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High Resolution CT scan

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  • High Resolution CT scan

    I’ve been told I need to have a high resolution CT scan and told I need to stop breastfeeding as the amount of radiation I will absorb whilst lactating is much higher than a non-lactating woman. Do you know if this is true? They seemed concerned that my cancer risk would be much higher but also said that baby would absorb some of it (the latter part regarding this to baby seems like it’s not true from my research), is it true that I need to stop breastfeeding in order to not massively increase my own cancer risk? The other issue is they will scan 6 weeks after I stop breastfeeding when surely I will still be lactating small amounts anyway?

  • #2

    Apparently, the amount of radiation absorbed following HRCT scanning of the chest is actually less than than that from a typical CT scan. See below.

    As this procedure uses X-rays, which pass through the body and do not stay, they do not "transfer" or stay in human milk.

    CT scans as a whole are not at all contraindicated in a breastfeeding woman and are used all the time in breastfeeding mothers with and without contrast agent. I tried and failed to find anything about higher "doses" absorbed in a breastfeeding mother. In essence, I couldn't find anything published confirming this statement.

    Tom Hale Ph.D.
    InfantRisk Center


    AJR Am J Roentgenol. ([url][/url]) 1993 Mar;160(3):479-81. High-resolution CT of the chest: radiation dose.

    Mayo JR ([url] id=8430539[/url])1, Jackson SA ([url] r_uid=8430539[/url]), Müller NL ([url] uthor_uid=8430539[/url]). Author information ([url][/url])

    1 Department of Radiology, University of British Columbia, Vancouver, Canada. Abstract


    The purpose of this study was to compare the skin radiation dose to the chest produced by high-resolution CT (HRCT) with the radiation dose produced by conventional CT. Previous studies have reported that radiation doses with HRCT are equal to or higher than those with conventional CT. These results, however, were based on the assumption that in HRCT, contiguous sections were scanned without the intersection gaps of 10 or 20 mm that are used clinically. SUBJECTS AND METHODS:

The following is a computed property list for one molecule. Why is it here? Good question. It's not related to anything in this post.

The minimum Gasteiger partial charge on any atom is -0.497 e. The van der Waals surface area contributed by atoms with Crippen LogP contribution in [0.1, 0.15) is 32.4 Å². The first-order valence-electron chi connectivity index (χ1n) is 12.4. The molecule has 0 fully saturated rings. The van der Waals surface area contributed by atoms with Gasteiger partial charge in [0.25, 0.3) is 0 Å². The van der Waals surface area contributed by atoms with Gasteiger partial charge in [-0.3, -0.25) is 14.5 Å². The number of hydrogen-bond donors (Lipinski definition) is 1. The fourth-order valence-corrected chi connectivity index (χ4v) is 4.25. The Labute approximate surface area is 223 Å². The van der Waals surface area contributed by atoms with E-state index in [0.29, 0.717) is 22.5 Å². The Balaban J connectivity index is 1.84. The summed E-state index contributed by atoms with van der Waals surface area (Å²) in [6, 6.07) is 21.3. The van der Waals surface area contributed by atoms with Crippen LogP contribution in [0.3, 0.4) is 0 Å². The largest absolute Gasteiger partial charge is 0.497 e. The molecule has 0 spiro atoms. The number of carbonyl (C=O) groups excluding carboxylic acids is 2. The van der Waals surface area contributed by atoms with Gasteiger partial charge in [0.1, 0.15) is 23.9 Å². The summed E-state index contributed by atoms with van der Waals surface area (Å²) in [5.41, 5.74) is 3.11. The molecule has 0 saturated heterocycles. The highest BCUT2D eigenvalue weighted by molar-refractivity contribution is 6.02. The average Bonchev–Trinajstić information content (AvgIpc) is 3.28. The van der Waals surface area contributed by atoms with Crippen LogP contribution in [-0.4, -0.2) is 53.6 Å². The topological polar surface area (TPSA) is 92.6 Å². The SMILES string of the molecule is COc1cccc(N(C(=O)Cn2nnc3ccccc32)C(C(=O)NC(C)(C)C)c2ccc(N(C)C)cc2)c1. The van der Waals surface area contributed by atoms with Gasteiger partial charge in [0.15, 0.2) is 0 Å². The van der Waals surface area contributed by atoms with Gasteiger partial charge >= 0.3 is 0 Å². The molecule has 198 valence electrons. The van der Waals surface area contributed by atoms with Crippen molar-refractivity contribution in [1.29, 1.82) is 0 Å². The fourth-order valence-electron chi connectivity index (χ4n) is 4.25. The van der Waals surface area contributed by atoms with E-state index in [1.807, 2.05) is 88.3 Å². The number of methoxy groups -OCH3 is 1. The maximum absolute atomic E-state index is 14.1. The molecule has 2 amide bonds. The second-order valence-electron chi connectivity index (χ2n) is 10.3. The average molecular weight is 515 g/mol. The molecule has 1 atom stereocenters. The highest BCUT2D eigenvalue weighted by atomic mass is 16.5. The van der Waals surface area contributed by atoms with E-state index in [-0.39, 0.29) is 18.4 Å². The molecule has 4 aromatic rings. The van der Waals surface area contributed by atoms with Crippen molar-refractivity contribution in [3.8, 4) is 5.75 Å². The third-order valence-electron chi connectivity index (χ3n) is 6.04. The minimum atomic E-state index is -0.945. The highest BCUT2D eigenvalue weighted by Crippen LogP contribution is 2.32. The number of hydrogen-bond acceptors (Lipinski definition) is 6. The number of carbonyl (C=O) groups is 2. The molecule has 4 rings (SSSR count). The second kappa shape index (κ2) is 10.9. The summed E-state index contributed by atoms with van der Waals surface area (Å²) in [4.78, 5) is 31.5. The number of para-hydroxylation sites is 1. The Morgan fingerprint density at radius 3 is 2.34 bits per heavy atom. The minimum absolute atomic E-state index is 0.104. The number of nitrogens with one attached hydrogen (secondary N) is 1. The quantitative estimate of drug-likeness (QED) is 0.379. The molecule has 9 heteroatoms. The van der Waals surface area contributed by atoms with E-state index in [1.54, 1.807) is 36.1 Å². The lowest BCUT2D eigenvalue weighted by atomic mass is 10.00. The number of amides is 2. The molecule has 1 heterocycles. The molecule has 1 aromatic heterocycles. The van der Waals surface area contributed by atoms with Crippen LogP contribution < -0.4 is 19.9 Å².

We used radiotherapy verification film to measure the skin radiation dose in 56 patients who had chest CT scans. Twenty-two had 1.5-mm collimation HRCT scans at 10-mm intervals, 15 had 1.5-mm collimation HRCT scans at 20-mm intervals, and 19 had 10-mm collimation conventional CT scans at 10-mm intervals. Scan parameters were identical in all cases: 120 kVp, 200 mA, 2 sec. Step wedges were used to generate calibration films with identical beam quality on the CT scanner, and exposure was measured with an ionization chamber. Calibration films and patients' radiotherapy verification films were digitized, and the radiation dose was calculated. RESULTS:

    Mean skin radiation dose was 4.4 (standard error [SE], 0.2) mGy for 1.5-mm HRCT scans at 10-mm intervals, 2.1 (SE, 0.1) mGy at 20-mm intervals, and 36.3 (SE, 0.9) mGy for conventional 10-mm scans at 10-mm intervals. CONCLUSION:

    HRCT scanning at 10- and 20-mm intervals produced 12% and 6%, respectively, of the radiation dose associated with conventional CT. This is considerably less radiation than suggested in earlier studies. Combining HRCT scans at 20-mm intervals with low-dose scan (20 mA, 2-sec scans) would result in an average skin dose comparable with the dose administered with chest radiography. PMID: 8430539 DOI: 10.2214/ajr.160.3.8430539 ([url][/url]) [Indexed for MEDLINE]